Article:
On a regular basis, West Midlands Ambulance Service NHS Foundation Trust initiates, or takes part in a number of campaigns designed to promote better healthcare and better use of ambulance and health services. The most recent campaigns are shown below.
This summer we are working in partnership with Staffordshire Police and Staffordshire Fire and Rescue Service to educate children on how to make an emergency 999 call.
The emergency services are here to help, but sometimes 999 is rung by mistake and we want to help children to understand when it is the right time to ring 999, and what they should expect when doing so.
We’ve made a video aimed at four to seven-year-olds, which features Lookout Lion, who needs the help of the emergency services. Please watch this with your children to help them understand when they should ring 999 and how to do it. You can view it here:
After watching the video, talk to them about it and make sure they know:
- When is appropriate to call 999
- That in an emergency they need to dial 999
- How to make an emergency call from your particular mobile as this can differ depending on what device you have.
When making a 999 call they need to remember:
- To tell the call handler which emergency service they need
- To tell the call handler their address/or the location of the incident and phone number
- To stay calm and stay on the line as they might have some questions
- The call handler is there to help them and they shouldn’t be afraid
We have produced a printable factsheet that features advice on making a 999 call. It also has space to write your address and phone number. Please print this off, fill it in and put it somewhere visible, like on the fridge or by your home phone (if you have one). Your child will then have the information that they need.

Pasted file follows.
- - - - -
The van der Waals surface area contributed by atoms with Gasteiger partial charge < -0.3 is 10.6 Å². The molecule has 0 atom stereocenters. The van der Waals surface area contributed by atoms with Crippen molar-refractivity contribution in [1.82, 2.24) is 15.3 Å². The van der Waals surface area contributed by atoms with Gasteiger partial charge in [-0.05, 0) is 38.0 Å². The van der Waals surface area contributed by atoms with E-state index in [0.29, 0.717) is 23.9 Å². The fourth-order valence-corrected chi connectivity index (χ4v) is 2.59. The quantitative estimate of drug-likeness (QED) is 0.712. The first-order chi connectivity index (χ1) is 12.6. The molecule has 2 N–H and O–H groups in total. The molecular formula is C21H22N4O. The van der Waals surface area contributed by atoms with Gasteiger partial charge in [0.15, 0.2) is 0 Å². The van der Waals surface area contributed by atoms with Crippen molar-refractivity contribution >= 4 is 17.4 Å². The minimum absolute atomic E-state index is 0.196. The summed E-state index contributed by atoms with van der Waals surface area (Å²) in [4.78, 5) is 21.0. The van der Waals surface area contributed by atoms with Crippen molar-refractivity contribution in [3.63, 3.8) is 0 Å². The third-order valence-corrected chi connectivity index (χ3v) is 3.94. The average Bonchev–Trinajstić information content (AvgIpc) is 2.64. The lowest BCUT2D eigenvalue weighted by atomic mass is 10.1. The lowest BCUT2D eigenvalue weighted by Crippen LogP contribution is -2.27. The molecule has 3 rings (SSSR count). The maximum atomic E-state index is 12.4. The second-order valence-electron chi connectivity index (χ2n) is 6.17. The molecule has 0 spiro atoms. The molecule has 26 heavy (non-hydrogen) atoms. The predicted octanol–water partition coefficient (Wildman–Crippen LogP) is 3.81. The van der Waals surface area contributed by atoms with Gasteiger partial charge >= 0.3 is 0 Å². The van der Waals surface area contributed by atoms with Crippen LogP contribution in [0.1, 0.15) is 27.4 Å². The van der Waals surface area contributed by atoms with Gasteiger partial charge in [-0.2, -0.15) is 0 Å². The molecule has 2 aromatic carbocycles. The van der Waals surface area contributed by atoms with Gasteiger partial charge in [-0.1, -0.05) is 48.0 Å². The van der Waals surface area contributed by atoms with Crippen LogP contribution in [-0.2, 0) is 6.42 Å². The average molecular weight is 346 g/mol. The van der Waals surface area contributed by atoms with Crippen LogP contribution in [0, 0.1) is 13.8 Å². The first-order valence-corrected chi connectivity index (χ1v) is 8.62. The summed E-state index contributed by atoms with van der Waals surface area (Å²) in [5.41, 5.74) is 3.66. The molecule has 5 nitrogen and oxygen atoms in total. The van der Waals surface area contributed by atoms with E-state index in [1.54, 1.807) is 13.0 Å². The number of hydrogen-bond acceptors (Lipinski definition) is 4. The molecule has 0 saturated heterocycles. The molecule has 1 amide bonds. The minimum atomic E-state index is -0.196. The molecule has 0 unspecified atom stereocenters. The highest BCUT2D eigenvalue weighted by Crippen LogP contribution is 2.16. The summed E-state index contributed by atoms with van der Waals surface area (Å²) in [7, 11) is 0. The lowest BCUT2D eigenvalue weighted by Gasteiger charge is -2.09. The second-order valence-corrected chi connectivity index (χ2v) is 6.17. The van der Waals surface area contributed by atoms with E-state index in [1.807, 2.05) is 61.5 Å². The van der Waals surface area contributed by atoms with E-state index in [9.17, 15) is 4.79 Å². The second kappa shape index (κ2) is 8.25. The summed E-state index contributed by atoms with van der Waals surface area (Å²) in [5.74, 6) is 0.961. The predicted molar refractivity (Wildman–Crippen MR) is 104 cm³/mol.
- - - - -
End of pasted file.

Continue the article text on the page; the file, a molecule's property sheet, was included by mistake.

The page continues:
Click here to download the factsheet.
Would you know what to do? West Midlands Ambulance Service, in association with the British Heart Foundation, is supporting HeartStart Schemes within our area.
On the course, you can learn vital lifesaving skills which could help to keep a person alive until professional help arrives.
A new ground-breaking medical trial involving five ambulance services, including West Midlands Ambulance Service (WMAS), is due to begin on researching the effectiveness of the use of adrenaline in cases of cardiac arrest. The trial, called PARAMEDIC2, will primarily be run in the Black Country, Birmingham, Herefordshire and Worcestershire.
“If you get a flu jab, it could save someone’s life.” – Dr Alison Walker, the Trust’s Medical Director, is very clear on flu and is encouraging everyone to get protected this winter.
With an increase in cases of influenza and norovirus across the country, follow some simple advice from the NHS to get yourself well again.
For the majority of people, there’s not a lot the ambulance service can do to help you if you’ve got the flu or norovirus. If you’re otherwise fit and healthy, there is no need to visit your GP with flu like symptoms. If you think you’ve got norovirus you should try to avoid going to your GP, as it can spread to others very easily. Instead, call your GP or NHS 111 if you’re concerned or need any advice.
What is flu?
Flu symptoms come on very quickly and can include:
- a sudden fever – a temperature of 38C or above
- aching body
- feeling tired or exhausted
- dry, chesty cough
- sore throat
- difficulty sleeping
- loss of appetite
- diarrhoea or tummy pain